The next step is to integrate a Qi receiver in there. I looked around and there doesn't seem to be any hobbyist friendly solution. I am currently looking at Texas Instruments (oh, the irony!) BQ51050B chip. The datasheet is very unhelpful. Wireless looks hard! Thankfully that (expensive!!!) chip is available in a 20 pin VQFN package. Whereas I was soldering most of this by hand, soldering this much smaller package of a chip seems like a challenge. It should be feasible with patience, some solder paste and a hot plate (literally a hot plate: I plan to use our ceramic stove). I would use a 20mm coil.

    If anyone has hints on how to calculate C1 and C2, or a working design I could reference, please hit me up.

  • First PCB. Lessons learned.

    CYUL01/24/2023 at 02:44 0 comments

    I got the first batch of PCBs back from JLCPCB and found out several mistakes.

    1. I had inverted the two 2.5V contacts. Positive is negative and vice versa. I changed my mind in the middle of the initial design and moved the PCB to the bottom of the case instead of right under the top of the enclosure, and this happened... See the minus sign on the multimeter display? Shouldn't be there. Grrrr...
    2. The spring contacts do not touch the bottom rivet of the contacts inside the calculator. Rather they make contact on the top part of the rivet. It works but barely. I am not sure my HP25 is typical, because that's my only Woodstock, but the contact rivets are very very small. I wonder if it's normal.
    3. The buck converter stalls when you turn the calculator on (too much current is drawn at once) and only recovers to about 1V vs. its nominal 2.5V
    4. The 1.25mm connector is way too small. It works with small batteries, the 200 mAh kind that run mini drones, but that won't work for larger batteries, the wire are just too big for those connectors.

    So I went back to the drawing board:

    1) and 2) I reworked the PCB to solder the contacts to the bottom of the PCB (and corrected the polarity issue). I changed the outline of the board to hopefully simplify construction. There are notches to guide the contacts when soldering them from the bottom. I wrote + and - in the calculator compartment to remind me.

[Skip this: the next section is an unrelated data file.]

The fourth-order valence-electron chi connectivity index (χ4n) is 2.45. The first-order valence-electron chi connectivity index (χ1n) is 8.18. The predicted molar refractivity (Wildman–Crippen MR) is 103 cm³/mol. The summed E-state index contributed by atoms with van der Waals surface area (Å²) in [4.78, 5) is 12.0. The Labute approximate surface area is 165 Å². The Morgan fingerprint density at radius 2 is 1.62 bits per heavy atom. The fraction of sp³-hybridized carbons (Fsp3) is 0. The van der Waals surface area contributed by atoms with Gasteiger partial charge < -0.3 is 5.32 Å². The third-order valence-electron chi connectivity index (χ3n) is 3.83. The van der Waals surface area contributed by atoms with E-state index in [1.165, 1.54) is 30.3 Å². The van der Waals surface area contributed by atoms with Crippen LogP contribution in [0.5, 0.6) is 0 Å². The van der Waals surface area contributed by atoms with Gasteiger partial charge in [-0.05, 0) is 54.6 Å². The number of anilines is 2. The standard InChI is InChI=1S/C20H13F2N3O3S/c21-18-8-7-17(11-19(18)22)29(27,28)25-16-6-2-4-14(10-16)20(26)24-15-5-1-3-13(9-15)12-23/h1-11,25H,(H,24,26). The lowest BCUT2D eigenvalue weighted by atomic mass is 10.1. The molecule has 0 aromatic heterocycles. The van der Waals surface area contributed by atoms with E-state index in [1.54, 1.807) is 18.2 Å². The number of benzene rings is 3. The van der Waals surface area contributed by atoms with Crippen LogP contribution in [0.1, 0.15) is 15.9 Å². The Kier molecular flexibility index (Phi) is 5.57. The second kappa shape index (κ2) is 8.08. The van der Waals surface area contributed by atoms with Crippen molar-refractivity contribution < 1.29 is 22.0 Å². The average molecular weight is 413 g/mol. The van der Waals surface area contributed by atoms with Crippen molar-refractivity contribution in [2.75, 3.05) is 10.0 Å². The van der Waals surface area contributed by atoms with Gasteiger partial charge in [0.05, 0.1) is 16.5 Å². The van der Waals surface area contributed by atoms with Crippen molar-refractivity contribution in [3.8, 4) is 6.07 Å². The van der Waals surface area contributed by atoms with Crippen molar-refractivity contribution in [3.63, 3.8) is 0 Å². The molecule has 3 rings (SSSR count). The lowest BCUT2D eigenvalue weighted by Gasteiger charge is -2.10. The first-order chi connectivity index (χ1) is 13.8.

3) I found someone who had a similar problem with the ADP2108. It turns out, at 3MHz, every millimeter of PCB trace counts. I solved the problem on the prototypes by soldering a 4.7uF capacitor right on the converter pins. Back to the drawing board, again, to change the PCB and shorten the traces. While I was at it, I completely redesigned the layout.

    4) I changed the 1.25mm Molex connector for a 2.0mm JST connector. It's going to be tight but it (seems to) fit.

    Now there is a new iteration of the enclosure to make space for the battery contact tabs on the bottom (wall thickness has to be at least 1mm, so I just made a hole) and also, since the through hole of the JST connector is smaller than the SMT equivalent, I had to leave space for the two prongs at the bottom of the PCB.

    The order for a new PCB is at JLCPCB. Waiting for the first iteration of the enclosure that goes with the 1st PCB. We'll see if that would have worked mechanically.

View all 3 project logs

Enjoy this project?



SirWolf wrote 01/30/2023 at 07:31 point

Even better option would be LiFePO4 cells IMHO.

  Are you sure? yes | no

CYUL wrote 01/17/2024 at 03:35 point

With the energy density of LiPo, in this rather small enclosure, I theoretically get close to 10 hours at 160 mA (more realistically 8 hours). LiPo cells are plentiful and come in all sorts of shapes, not sure I can find the exact right size in LiFePO4 which on top of that has a lower energy density anyway.

  Are you sure? yes | no

Similar Projects

Does this project spark your interest?

Become a member to follow this project and never miss any updates